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Welcome to the Party

 

 


She stumbled into the clearing in front of the house, the sounds of laughter and gaiety drawing her along like the fish at the end of the angler’s line. The time she had spent lost in these woods had not only strengthened her fear but sharpened her hunger as well, and her thirst was a living thing that prickled at her dry throat and sapped her strength.

“Oh, thank goodness I heard you as I wandered,” she began, but what she saw before her caused her to draw up short.

A long table sat in the front yard of a small cottage that even now she could barely see, so snugly it nestled into the surrounding trees. The table was set for dinner, china and silver set out for at least a dozen people, though only three were seated. It was the sight of the three that stopped the flow of her words.

To the left was what looked like a man in a bunny suit, much as her father had worn one year for a fancy dress party. If it was a suit, however, it was the most lifelike she had ever seen! The huge brown eyes blinked, the pink nose wrinkled and wiggled, and if that was but a mask then he was currently drinking from a teacup through it in the most lifelike of manners.

In the middle was someone dressed as some sort of mouse, or rodent, but he appeared to be sound asleep, head resting on the table top, right in the middle of his place-setting. His costume, if indeed it was a costume, and she was beginning to doubt that very much, was as lifelike as his rabbit companion’s, even including (she saw as she approached the table) a puddle of sleepy drool that was spreading slowly across his dinner plate.

It was the man to the right, however, who most captured her attention, even though, or perhaps because, he was a man, though he was the most bizarre looking man she had ever seen. Rail thin and spindly, he was dressed for a formal party in waistcoat and tails, though rather than the usual black and white affair he wore a suit of purple and red, bits of white showing at the collar and cuffs. Atop his head was what had to be the world’s largest stovepipe hat, garishly purple with a bright red band. Below the hat and between two beady eyes sat the largest nose she had ever seen, majestic in prominence and panoramic in scope. Supporting the great nose was a smile, white and wide, made up of huge square teeth like foothills below the mountain.

“No room, no room!” the Hare and Hatter cried in unison, before she had the chance to speak herself.

“There’s plenty of room,” she said indignantly, and sat in the large arm-chair at the head of the table, right next to the Hare.

“Have some wine,” said the Hare.

“I don’t see any wine,” she replied, scanning the length of the table.

“There isn’t any,” said the Hare.

“Then it wasn’t very civil of you to offer it!” she said.

“It wasn’t very civil of you to sit down uninvited,” the Hare replied.

“Nonsense,” bellowed the Hatter, his sudden volume making her jump. “The girl looks all done in! Tea, my dear, what you need is some tea!”

He leapt from his chair, teapot in hand, and came around behind the Mouse and Hare toward her chair. She thought it strange how the huge purple hat seemed to float sedately along, almost as if sliding toward her on rails, while beneath it the Hatter danced along, body swaying and limbs flying this way and that in a complex rhythm that seemed to hint that he had more than the usual complement of knees and elbows.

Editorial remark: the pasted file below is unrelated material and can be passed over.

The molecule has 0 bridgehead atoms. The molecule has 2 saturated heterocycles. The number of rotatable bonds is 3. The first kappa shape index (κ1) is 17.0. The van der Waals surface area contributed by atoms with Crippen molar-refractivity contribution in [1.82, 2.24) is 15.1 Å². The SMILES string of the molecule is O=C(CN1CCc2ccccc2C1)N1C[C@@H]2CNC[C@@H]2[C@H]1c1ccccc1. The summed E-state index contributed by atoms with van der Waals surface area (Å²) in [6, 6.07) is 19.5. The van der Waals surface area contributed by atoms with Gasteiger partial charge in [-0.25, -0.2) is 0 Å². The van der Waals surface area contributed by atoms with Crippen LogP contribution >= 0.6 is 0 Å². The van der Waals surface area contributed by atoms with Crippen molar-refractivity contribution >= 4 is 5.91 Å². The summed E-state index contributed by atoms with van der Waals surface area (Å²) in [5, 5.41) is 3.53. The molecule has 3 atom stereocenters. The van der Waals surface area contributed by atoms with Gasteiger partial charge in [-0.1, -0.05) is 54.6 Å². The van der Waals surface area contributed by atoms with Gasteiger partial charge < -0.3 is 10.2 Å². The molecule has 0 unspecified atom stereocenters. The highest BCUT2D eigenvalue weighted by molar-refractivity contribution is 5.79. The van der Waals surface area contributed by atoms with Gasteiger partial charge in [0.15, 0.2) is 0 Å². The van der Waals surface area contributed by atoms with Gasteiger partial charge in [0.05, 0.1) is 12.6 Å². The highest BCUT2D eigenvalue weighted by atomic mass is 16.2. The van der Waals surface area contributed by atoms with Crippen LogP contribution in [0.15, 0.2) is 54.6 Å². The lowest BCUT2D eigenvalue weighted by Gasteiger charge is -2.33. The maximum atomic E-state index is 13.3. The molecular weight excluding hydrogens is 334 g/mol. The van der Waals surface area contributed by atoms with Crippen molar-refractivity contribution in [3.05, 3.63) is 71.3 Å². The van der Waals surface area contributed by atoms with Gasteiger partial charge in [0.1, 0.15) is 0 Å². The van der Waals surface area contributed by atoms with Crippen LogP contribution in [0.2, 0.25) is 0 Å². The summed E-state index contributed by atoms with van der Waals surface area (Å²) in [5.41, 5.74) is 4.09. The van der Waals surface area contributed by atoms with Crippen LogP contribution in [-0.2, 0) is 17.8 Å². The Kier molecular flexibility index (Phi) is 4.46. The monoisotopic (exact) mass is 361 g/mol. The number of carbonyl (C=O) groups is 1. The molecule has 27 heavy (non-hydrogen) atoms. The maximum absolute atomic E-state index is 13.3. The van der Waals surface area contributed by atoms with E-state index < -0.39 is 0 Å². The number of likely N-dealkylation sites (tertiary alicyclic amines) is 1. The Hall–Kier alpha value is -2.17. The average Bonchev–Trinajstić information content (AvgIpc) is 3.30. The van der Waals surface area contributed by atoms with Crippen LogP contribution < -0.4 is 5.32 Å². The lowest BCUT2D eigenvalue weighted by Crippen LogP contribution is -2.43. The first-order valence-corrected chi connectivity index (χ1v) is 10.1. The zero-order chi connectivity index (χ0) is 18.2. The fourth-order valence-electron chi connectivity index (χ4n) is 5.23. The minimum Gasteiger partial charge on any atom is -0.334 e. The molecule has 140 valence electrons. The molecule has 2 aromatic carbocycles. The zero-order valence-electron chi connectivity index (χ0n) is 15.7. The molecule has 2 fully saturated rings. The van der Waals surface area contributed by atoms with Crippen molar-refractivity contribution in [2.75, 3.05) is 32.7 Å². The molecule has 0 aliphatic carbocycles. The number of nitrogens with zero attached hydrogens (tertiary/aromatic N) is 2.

“Please, my girl, drink up,” he smiled with his horsey teeth as he poured the steaming liquid in her cup. “Drink up! You’ll find it quite restorative, and we have plenty. Plenty!”

Beady eyes gleamed as he winked (turning his head to the side to make certain his prodigious proboscis did not block her view of his fluttering eyelid), and turned away from her, dancing and jigging his way back to his seat. As she picked up her cup and began to drink, a whispering and muttering could be heard from the sleeping Mouse.

“He speaks! He speaks! A Mousy word!” cried the Hare.

“But we care not, he won’t be heard!” sang the Hatter, and as his great hat passed smoothly behind the Mouse’s chair one spindly arm thrust out from his capering form and poured tea directly from the pot into the snoozing Mouse’s ear. The hot liquid struck, and the Mouse let out a thin, high cry. It was a sound that seemed to her to be more of despair than pain, and she was shocked by this callous treatment of one who seemed a friend to them.

“He sings!” cried the Hatter. “He sings! We have our chance!”

“He sings!” cried the Hare. “He sings, so we must dance!”

The Hatter dropped his teapot as the Hare bounced out of his chair and the two of them spun across the grass together, their movements disjointed and somehow synchronized at the same time… and somehow blurry to her eyes.

“…Run… you should run…”

She glanced down and found the Mouse whispering, gazing at her with unfocused eyes, and her stomach lurched. With the Hare out of the way she could see the Mouse’s chair… and the blood, pooling beneath his tail.

“…run…”

She tried to stand but her legs were rubber and she sprawled across the table, everything going swimmy. A hand pressed down against her back as her skirt was raised above her hips, fingers fumbling at her panties, two voices singing in bleary unison.

“You drank our special tea, Dear Heart, at last our party can truly start!”

 

 

 

 

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